In our opinion these drawbacks as identified above can only be addressed by a new observer building strategy for greenhouse crop growth to be put in the rectangle marked by the dotted line in Figure 1. Based on the information from the growth observer, and depending on the size, type and structure of the greenhouse the controllers will manage factors such as, vents, heating, cooling, lighting, temperature, CO2, irrigation, roof to create optimal conditions for the crops in real-time. Due to mis-controls of greenhouse environment, large economic losses to growers may incur [4]. Fast and precision control responses based on the internal and structural requirements of crops are essential, and the research of crop physiological information embedded observer becomes crucial. Recently, there have been very encouraging studies on sensing technologies for crop physiological information. Misra et al. [5] & Ajigboye et al. [6] have shown that chlorophyll fluorescence has become biological probes to investigate the physical status of high plants such as wheat or tomatoes.

Therefore, our expectation is that chlorophyll fluorescence and leaf gas exchanges parameters and other derived physiological parameters can be used as a powerful tool to reveal crop growth status in response to changes of greenhouse environmental conditions [7] to enable adaptive control without the grower in between.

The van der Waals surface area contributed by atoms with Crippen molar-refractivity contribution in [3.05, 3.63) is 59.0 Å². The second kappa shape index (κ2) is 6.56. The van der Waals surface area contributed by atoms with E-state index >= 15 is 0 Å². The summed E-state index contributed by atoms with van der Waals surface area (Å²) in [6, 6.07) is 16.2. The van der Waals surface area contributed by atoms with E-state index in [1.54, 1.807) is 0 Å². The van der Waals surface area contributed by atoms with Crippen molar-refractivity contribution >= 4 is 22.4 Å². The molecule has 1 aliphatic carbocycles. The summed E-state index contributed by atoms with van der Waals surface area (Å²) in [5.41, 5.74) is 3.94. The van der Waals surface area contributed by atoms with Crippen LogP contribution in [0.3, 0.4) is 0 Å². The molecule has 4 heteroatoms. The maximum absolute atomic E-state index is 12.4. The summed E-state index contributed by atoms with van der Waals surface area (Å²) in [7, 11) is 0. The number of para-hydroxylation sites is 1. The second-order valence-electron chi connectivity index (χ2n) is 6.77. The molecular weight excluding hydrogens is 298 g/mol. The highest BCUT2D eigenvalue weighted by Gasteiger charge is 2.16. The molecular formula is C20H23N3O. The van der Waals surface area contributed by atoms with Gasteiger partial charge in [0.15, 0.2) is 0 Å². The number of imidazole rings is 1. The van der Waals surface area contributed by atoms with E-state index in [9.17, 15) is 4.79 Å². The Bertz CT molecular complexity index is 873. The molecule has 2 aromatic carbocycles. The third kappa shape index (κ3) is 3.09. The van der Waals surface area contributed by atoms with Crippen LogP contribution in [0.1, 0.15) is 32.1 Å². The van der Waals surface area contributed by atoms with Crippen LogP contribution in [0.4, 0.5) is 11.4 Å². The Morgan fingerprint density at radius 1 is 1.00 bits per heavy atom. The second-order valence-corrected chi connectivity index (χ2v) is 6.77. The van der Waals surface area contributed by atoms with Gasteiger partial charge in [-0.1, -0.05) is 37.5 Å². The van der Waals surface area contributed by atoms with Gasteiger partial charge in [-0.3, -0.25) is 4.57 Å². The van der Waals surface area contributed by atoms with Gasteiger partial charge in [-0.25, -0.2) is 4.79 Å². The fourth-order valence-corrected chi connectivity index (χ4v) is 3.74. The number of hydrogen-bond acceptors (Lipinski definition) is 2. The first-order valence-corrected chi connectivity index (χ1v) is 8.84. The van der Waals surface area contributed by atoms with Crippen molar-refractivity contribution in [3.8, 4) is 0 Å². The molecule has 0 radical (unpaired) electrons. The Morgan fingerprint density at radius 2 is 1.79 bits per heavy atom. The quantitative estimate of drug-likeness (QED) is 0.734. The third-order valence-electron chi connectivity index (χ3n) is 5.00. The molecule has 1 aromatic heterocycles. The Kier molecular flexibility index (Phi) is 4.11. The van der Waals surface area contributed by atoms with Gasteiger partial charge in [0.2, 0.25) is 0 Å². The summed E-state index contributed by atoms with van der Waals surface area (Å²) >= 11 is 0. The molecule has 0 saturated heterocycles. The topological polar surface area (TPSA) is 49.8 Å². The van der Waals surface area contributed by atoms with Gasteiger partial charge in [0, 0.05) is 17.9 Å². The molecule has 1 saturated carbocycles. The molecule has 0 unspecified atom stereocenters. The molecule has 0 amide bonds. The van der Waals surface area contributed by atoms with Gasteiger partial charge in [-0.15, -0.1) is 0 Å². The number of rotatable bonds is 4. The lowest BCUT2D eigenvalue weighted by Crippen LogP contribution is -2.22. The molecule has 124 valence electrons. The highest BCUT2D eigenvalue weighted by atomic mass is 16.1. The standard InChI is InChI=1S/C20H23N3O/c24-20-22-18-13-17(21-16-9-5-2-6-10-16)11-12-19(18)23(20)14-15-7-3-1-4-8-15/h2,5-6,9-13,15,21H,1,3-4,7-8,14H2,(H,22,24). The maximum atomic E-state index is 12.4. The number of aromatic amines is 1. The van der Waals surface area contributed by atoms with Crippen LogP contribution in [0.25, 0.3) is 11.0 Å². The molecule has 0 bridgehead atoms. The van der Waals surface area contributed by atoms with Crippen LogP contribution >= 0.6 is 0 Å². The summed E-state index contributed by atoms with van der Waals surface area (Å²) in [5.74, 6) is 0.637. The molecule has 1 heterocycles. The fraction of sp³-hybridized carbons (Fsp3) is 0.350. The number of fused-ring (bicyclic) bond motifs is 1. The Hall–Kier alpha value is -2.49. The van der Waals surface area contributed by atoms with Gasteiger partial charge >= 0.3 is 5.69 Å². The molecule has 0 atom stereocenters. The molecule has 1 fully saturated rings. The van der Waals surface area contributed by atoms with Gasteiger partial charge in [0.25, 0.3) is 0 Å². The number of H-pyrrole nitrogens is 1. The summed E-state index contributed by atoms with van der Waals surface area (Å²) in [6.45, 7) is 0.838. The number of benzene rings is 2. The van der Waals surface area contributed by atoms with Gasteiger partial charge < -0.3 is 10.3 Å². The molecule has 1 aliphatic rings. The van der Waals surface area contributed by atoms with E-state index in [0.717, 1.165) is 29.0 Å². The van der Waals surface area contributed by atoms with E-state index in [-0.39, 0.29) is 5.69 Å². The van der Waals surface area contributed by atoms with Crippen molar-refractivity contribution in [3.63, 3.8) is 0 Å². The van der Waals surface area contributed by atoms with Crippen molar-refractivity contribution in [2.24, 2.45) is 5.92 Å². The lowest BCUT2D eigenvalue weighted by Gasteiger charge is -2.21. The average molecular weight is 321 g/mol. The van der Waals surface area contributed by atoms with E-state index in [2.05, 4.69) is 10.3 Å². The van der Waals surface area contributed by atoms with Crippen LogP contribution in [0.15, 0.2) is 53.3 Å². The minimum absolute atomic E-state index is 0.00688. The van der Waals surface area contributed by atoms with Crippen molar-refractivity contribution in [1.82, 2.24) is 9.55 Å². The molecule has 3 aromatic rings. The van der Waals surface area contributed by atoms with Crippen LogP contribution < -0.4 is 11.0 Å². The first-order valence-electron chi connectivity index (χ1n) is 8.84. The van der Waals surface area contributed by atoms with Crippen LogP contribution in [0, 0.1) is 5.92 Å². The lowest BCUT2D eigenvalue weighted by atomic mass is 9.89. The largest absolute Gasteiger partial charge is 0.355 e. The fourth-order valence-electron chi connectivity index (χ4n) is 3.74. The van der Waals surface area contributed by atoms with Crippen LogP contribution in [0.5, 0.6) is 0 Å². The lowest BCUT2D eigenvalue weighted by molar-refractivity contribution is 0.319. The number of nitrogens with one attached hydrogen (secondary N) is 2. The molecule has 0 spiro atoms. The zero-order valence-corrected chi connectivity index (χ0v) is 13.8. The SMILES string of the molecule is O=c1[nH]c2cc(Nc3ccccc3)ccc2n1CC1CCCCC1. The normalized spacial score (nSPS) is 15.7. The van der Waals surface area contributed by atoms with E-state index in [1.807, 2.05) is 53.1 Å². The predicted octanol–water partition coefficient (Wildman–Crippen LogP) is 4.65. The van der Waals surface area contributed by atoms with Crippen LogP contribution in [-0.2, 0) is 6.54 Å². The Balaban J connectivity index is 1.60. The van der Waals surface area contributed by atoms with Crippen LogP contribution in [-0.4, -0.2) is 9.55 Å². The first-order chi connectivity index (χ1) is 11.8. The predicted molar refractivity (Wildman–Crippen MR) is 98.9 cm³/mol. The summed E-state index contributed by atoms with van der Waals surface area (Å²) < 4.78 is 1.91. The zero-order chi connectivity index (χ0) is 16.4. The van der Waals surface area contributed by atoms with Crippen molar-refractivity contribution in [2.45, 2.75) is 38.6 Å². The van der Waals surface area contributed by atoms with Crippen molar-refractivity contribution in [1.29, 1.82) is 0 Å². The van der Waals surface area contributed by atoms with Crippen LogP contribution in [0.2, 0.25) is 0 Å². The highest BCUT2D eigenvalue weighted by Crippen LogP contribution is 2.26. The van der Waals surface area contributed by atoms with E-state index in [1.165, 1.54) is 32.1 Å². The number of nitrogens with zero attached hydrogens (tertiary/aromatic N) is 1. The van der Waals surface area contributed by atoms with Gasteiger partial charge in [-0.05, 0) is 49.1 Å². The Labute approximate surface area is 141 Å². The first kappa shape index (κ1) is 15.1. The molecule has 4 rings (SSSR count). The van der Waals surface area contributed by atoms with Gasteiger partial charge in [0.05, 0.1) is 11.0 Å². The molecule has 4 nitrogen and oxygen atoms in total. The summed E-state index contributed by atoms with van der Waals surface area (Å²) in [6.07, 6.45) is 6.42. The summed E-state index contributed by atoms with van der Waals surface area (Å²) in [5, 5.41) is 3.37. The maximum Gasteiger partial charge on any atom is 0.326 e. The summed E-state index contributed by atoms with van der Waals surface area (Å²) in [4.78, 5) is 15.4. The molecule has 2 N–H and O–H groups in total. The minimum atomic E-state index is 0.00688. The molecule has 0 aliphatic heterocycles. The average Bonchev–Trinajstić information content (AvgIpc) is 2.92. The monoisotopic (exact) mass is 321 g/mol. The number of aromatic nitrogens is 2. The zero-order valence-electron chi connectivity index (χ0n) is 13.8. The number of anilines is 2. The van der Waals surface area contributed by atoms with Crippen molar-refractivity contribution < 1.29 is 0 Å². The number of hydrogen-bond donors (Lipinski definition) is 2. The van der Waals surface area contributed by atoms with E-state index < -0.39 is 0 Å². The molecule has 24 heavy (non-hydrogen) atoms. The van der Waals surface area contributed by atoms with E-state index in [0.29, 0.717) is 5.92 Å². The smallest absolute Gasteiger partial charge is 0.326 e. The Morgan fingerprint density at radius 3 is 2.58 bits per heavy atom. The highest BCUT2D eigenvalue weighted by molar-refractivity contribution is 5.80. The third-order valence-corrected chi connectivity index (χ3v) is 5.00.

Our proposed state observer modeling strategy for greenhouse crop growth is to take a well proven crop physiological model such as TOMGRO simulate it under optimal condition for crop growth, collect data from it to create a Long-term memory (LSTM) based reference model to be used as the observer. The data collected will include physiological parameters photosynthesis, water potential, and leaf gas exchange, and the environmental parameters such as, temperature, CO2 concentration, Vapor Pressure Deficit (VPD), lighting intensity etc., and the growth parameters will include plant height, leaf area, fresh weight, and dry weight. The physiological parameters and the environmental parameters will be used as the inputs to the model and the growth parameters as the output of the LSTM model. A LSTM is a Recurrent Neural Network (RNN) architecture that is well-suited to classify, process and predict time series given time lags of unknown duration. This makes LSTM superior over alternative RNNs, hidden Markov models and other sequence learning methods. A two-step method based on Long Short-Term Memory (LSTM) will be used to detect when the control behavior needs to be adjusted. In a first step, the LSTM is employed to learn the normal time series patterns and to predict future values of the optimally trained TOMGRO model. This is followed by the anomaly detection in the second step, which is performed by computing anomaly scores from the prediction errors. The first results of the observer are shown in Figure 2.